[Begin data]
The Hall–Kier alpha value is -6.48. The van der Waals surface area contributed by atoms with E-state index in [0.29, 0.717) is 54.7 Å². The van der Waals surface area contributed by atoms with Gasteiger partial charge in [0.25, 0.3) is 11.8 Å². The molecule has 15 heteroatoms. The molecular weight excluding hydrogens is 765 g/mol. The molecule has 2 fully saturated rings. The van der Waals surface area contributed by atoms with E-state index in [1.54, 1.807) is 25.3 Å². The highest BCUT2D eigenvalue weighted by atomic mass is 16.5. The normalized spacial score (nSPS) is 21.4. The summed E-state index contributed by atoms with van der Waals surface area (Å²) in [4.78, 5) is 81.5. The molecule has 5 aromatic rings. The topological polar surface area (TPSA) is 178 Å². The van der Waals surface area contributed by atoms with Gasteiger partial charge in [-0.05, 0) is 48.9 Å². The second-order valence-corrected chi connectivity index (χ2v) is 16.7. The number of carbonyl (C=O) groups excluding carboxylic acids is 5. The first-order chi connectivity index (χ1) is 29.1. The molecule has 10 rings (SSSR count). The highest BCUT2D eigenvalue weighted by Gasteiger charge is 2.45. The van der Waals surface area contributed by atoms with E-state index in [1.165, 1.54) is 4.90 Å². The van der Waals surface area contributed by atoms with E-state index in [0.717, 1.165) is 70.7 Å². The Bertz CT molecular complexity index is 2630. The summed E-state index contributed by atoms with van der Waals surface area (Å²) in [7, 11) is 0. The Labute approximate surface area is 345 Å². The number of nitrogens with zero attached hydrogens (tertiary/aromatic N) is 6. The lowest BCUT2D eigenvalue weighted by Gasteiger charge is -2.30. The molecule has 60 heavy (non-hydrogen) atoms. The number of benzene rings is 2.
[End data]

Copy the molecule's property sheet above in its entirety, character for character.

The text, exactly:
The Hall–Kier alpha value is -6.48. The van der Waals surface area contributed by atoms with E-state index in [0.29, 0.717) is 54.7 Å². The van der Waals surface area contributed by atoms with Gasteiger partial charge in [0.25, 0.3) is 11.8 Å². The molecule has 15 heteroatoms. The molecular weight excluding hydrogens is 765 g/mol. The molecule has 2 fully saturated rings. The van der Waals surface area contributed by atoms with E-state index in [1.54, 1.807) is 25.3 Å². The highest BCUT2D eigenvalue weighted by atomic mass is 16.5. The normalized spacial score (nSPS) is 21.4. The summed E-state index contributed by atoms with van der Waals surface area (Å²) in [4.78, 5) is 81.5. The molecule has 5 aromatic rings. The topological polar surface area (TPSA) is 178 Å². The van der Waals surface area contributed by atoms with Gasteiger partial charge in [-0.05, 0) is 48.9 Å². The second-order valence-corrected chi connectivity index (χ2v) is 16.7. The number of carbonyl (C=O) groups excluding carboxylic acids is 5. The first-order chi connectivity index (χ1) is 29.1. The molecule has 10 rings (SSSR count). The highest BCUT2D eigenvalue weighted by Gasteiger charge is 2.45. The van der Waals surface area contributed by atoms with E-state index in [1.165, 1.54) is 4.90 Å². The van der Waals surface area contributed by atoms with E-state index in [0.717, 1.165) is 70.7 Å². The Bertz CT molecular complexity index is 2630. The summed E-state index contributed by atoms with van der Waals surface area (Å²) in [7, 11) is 0. The Labute approximate surface area is 345 Å². The number of nitrogens with zero attached hydrogens (tertiary/aromatic N) is 6. The lowest BCUT2D eigenvalue weighted by Gasteiger charge is -2.30. The molecule has 60 heavy (non-hydrogen) atoms. The number of benzene rings is 2.